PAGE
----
West New York pharmacy owner pleads guilty to healthcare fraud after getting caught on wire

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A Bergen County man who owned a West New York pharmacy pleaded guilty to bribery and healthcare fraud after getting caught on an FBI wiretap, U.S. Attorney Craig Carpenito announced.

The now defunct Empire Pharmacy was located on 6509 Bergenline Ave. Photo via Yelp.

By John Heinis/Hudson County View

Eduard “Eddy” Shtindler, 36, of Paramus, pleaded guilty before U.S. District Judge Michael A. Shipp in Trenton federal court to one count of conspiracy to commit health care fraud and one count of conspiracy to pay illegal kickbacks to a doctor.

From 2012 through at least 2017, Shtindler owned and operated the now-defunct Empire Pharmacy in West New York. Starting in 2015, Empire began filling prescriptions for expensive specialty medication that required “prior authorization” before being approved for reimbursement payment by Medical, Medicaid, and some private insurance providers.

To entice doctors to use Empire to fill such medications, Shtindler planned to have Empire receive prior authorization approval more successfully than any other pharmacies.

He directed Empire employees, including two pharmacists, to repeatedly falsify prior authorization forms for medications for different conditions, including psoriasis and Hepatitis C, officials said.

Shtindler was captured on recorded conversations admitting to his and Empire’s practice of falsifying prior authorization forms in order to receive approval for medication that would not have otherwise been approved.

From 2012 through early 2017, Shtindler participated in a conspiracy to pay bribes to a psychiatrist in Hudson County to induce the doctor to send prescriptions to Empire.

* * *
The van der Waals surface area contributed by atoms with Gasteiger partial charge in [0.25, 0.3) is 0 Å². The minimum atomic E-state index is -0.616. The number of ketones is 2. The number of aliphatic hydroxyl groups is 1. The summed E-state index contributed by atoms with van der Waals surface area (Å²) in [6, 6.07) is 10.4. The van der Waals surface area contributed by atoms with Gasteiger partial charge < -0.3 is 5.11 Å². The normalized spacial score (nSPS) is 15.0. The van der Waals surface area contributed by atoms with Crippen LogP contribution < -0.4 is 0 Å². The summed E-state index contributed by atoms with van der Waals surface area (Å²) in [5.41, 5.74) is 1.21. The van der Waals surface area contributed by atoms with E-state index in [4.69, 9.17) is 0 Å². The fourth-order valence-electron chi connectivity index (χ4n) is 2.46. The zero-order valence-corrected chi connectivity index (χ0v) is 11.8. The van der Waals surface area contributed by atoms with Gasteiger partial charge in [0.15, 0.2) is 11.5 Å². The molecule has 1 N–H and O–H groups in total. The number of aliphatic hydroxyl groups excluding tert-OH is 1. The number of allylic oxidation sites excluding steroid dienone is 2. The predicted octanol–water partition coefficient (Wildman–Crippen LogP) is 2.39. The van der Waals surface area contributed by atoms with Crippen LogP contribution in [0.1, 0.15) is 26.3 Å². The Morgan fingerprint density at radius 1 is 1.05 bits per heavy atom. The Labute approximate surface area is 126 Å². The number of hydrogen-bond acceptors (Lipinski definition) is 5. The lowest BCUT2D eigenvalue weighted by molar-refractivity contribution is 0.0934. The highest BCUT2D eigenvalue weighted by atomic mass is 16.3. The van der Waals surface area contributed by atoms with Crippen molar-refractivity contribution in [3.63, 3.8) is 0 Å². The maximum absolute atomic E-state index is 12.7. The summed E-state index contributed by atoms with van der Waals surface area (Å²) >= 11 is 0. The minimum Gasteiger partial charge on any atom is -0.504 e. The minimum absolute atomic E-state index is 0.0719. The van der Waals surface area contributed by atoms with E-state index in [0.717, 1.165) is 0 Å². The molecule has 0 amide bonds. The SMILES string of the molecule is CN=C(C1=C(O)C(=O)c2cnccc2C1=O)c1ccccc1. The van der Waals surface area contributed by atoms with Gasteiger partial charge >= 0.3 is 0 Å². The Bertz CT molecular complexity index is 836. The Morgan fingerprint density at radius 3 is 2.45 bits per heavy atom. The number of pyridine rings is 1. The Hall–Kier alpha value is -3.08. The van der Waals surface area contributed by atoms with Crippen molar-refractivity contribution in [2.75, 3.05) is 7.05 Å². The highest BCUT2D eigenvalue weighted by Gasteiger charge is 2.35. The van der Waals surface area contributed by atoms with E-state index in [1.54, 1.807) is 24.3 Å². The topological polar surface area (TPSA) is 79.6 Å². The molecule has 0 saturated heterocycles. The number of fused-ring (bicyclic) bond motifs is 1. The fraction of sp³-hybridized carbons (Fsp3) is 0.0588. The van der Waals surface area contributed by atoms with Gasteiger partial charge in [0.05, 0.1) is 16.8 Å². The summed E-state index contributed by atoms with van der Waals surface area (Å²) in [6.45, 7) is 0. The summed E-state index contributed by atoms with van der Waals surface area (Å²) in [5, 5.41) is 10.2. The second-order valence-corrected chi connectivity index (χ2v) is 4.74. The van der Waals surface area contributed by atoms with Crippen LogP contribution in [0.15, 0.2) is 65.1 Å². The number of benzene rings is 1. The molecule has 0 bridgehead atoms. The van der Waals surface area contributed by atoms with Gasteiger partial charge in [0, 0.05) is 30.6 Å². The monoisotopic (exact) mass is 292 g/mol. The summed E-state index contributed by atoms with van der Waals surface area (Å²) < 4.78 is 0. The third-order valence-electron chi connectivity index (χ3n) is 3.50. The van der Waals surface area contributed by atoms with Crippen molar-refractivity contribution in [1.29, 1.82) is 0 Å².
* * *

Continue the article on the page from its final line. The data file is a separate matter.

Shtindler sent Empire employees to deliver some of the bribe payments to the doctor. On occasion, Shtindler secreted cash bribes, in $100 denominations, in pill bottles that were delivered to the doctor, authorities said.

In exchange for these bribes, the doctor steered patients to use Empire pharmacy, even though the patients used other pharmacies closer to their homes for all of their other prescriptions.

In one recorded conversation between Shtindler and a concerned former Empire employee who had delivered a bribe to the doctor on Shtindler’s behalf, Shtindler was captured stating, “You think [the doctor]’s going to go to the FBI and rat himself out?”

In another conversation with the same former employee regarding the same topic of bribe payment Shtindler had the employee deliver to the doctor, Shtindler was captured saying, “First off, I didn’t make you do it. I didn’t put a gun to your head. We all made money together.” Shtindler concluded, “It is business.”

As part of his plea agreement, Shtindler agreed to loss amounts between $1.5 million and $3.5 million for each of the charged conspiracies to which he pleaded guilty.

The count of conspiracy to commit health care fraud is punishable by a maximum of 10 years in prison and the count of conspiring to pay illegal kickbacks is punishable by a maximum of five years in prison.

Both offenses are punishable by a $250,000 fine, or twice the gross gain or loss from the offense. Sentencing is scheduled for March 24th, 2020.

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